The emirate is home to nine non-oil ports, all of which are managed by Abu Dhabi Ports, though the container terminal within Khalifa Port is operated under a 30-year concession signed in 2012 by Abu Dhabi Terminals (ADT), a joint venture between Abu Dhabi Ports, Abu Dhabi-based investment and development company Mubadala Development Company, and Mubadala Infrastructure Partners. The main commercial ports are Zayed Port (which includes the Free Port), Musaffah Port and Khalifa Port.
Zayed Port, located adjacent to Abu Dhabi City’s centre, was formerly the emirate’s principal maritime facility; however, this changed following the December 2012 official opening of Khalifa Port, which is 60 km to the west of the city on a 2.7-sq-km reclaimed island, making it the emirate’s largest port. Roll-on/ roll-off (ro-ro) operations also moved from Zayed Port to Khalifa Port in April 2015. Khalifa Port has capacity for 350,000 vehicle units a year. Khalifa Port can also handle four large ro-ro vessels at a time.
The total number of vessel turnarounds at Khalifa Port, which has shipping lines to over 50 direct destinations, stood at 1050 in 2014, according to transport data from Statistics Centre - Abu Dhabi (SCAD). The port’s container terminal currently has a capacity of some 2.5m twenty-foot equivalent units (TEUs) a year, while its general cargo handling capacity stands at about 12m tonnes per annum, according to Abu Dhabi Ports. The container facility is the first semi-automated container terminal in the Middle East region, and Martijn Van de Linde, CEO of ADT, told OBG they are pursuing further automation for both administrative processes and equipment, which is a key element of the firm’s development strategy. In September 2015 Container Management magazine ranked Khalifa Port the third-fastest-growing container port worldwide and first in the region. The integrated trade hub of Abu Dhabi, the Khalifa Industrial Zone Abu Dhabi, is located adjacent to Khalifa Port.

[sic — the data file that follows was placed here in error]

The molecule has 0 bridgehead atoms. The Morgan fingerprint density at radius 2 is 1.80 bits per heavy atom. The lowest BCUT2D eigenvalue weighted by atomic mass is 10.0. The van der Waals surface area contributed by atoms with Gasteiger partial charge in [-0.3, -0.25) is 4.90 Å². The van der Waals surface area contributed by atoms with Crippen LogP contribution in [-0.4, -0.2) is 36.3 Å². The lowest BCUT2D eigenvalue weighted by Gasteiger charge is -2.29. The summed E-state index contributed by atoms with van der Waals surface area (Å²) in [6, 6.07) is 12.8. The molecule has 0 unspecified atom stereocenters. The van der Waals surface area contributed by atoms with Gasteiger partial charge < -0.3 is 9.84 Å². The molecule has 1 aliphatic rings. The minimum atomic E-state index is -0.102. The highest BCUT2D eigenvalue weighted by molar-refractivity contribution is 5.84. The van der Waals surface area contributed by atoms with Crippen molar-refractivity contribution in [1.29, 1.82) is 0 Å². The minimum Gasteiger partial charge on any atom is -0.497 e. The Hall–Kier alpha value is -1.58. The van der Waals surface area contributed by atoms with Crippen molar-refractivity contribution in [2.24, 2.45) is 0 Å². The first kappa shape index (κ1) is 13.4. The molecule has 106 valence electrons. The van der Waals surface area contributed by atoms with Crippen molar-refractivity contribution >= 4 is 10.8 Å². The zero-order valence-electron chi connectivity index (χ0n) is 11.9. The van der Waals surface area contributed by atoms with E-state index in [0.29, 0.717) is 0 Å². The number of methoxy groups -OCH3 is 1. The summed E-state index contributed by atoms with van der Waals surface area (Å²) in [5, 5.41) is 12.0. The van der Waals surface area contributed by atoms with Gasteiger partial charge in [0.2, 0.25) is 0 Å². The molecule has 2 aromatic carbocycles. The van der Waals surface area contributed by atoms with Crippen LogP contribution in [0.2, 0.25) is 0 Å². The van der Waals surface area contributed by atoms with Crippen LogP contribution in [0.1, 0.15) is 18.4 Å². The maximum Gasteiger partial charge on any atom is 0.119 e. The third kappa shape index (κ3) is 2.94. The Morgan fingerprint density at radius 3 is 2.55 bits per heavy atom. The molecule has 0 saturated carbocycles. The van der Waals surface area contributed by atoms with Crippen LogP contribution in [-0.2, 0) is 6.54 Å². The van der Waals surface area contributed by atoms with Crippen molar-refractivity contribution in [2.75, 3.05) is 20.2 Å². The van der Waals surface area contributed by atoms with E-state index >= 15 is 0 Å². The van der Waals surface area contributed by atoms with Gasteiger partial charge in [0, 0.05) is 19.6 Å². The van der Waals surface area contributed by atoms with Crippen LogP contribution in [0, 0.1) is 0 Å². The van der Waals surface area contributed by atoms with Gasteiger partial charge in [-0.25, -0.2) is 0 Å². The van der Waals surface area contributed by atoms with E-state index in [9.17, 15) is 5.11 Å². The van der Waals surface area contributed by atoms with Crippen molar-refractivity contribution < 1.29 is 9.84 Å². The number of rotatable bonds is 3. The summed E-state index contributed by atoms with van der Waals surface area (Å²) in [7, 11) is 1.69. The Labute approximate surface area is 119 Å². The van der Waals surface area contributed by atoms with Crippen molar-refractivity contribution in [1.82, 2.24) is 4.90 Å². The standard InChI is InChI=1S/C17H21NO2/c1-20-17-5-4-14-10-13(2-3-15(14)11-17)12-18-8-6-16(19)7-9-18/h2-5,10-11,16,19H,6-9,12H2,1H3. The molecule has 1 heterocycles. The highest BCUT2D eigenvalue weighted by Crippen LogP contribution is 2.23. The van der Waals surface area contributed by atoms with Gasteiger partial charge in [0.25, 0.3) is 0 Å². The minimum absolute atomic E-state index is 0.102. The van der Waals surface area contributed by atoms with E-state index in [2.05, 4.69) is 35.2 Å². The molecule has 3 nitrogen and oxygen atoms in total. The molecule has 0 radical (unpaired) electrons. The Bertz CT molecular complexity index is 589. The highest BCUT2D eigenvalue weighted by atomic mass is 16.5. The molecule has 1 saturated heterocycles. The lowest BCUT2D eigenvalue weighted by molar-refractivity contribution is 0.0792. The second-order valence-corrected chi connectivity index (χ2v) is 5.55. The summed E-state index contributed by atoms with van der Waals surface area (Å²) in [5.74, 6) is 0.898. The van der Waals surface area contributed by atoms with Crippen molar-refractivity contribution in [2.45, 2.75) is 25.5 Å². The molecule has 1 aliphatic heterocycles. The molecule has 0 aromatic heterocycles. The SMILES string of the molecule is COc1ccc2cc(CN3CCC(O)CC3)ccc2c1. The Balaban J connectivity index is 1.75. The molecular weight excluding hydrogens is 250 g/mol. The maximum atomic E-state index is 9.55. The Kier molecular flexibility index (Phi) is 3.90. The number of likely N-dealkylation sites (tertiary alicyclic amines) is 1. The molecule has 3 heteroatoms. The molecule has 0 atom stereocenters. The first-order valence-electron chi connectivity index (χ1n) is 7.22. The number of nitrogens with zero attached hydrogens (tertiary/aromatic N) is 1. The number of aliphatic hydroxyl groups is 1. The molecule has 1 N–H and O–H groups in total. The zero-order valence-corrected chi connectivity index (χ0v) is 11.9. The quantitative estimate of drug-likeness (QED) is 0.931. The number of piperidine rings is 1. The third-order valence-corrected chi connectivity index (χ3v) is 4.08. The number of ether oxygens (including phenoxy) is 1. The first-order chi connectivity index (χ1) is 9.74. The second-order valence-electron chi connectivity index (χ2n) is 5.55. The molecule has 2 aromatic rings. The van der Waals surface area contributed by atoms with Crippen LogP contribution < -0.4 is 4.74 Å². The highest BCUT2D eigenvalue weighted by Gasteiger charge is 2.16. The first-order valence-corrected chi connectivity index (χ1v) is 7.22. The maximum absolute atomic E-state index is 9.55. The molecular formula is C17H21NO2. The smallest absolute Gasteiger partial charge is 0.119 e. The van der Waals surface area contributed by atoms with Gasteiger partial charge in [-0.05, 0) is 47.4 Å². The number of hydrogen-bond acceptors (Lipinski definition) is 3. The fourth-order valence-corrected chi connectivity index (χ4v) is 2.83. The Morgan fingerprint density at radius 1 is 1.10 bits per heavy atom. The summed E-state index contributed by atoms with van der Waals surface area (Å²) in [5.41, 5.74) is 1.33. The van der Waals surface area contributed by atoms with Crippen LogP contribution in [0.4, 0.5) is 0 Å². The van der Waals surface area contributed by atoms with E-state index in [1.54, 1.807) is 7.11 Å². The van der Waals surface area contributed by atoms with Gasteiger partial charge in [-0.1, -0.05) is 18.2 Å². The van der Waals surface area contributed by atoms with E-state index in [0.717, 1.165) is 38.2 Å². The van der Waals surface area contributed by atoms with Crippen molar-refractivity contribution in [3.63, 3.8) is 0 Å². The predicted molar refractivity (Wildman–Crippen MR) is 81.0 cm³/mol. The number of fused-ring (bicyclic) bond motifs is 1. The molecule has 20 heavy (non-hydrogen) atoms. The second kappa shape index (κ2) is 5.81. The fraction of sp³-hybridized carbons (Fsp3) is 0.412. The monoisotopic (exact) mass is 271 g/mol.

While Zayed Port no longer handles container and ro-ro operations, it continues to handle general, bulk and project cargo and has even witnessed growth in some types of traffic. Vessel turnaround at the facility fell from 1886 in 2013 to 1023 in 2014, according to SCAD. The port continues to invest in operations, and in May 2015 it acquired two new mobile harbour cranes as part of broader efforts to upgrade cargo-handling equipment at the emirate’s major commercial ports, in addition to the implementation of the new Jade software’s terminal operating system called Master Terminal, which is set to increase productivity by 15-20%.
Cruise ships began calling at Zayed Port in 2006, and traffic is on the rise. Some 111 cruise ships – up from 94 the previous year – are scheduled to call at the port during the 2015/16 cruise season, which runs from September to April, bringing 205,000 passengers through its cruise terminal. Abu Dhabi Ports estimates that passenger traffic at Zayed Port will reach 300,000 by the 2019/20 cruise season. The new Abu Dhabi Cruise Terminal has also been constructed at Zayed Port and officially opened in December 2015, according to a report from the Emirates News Agency. Mohamed Juma Al Shamisi, CEO of Abu Dhabi Ports, told the agency, “We have achieved a major milestone by completing this ambitious cruise terminal project within one year. This will serve Abu Dhabi’s rapidly growing cruise industry.”
The emirate’s third major commercial terminal, Musaffah Port, is located adjacent to the industrial zone of the same name close to Abu Dhabi city. The port has nearly 40 km of waterfront and is made up mostly of private terminals, including an iron ore terminal operated by Emirates Steel, as well as hydrocarbons-focused operations. Abu Dhabi Ports also operates a general cargo terminal at the facility.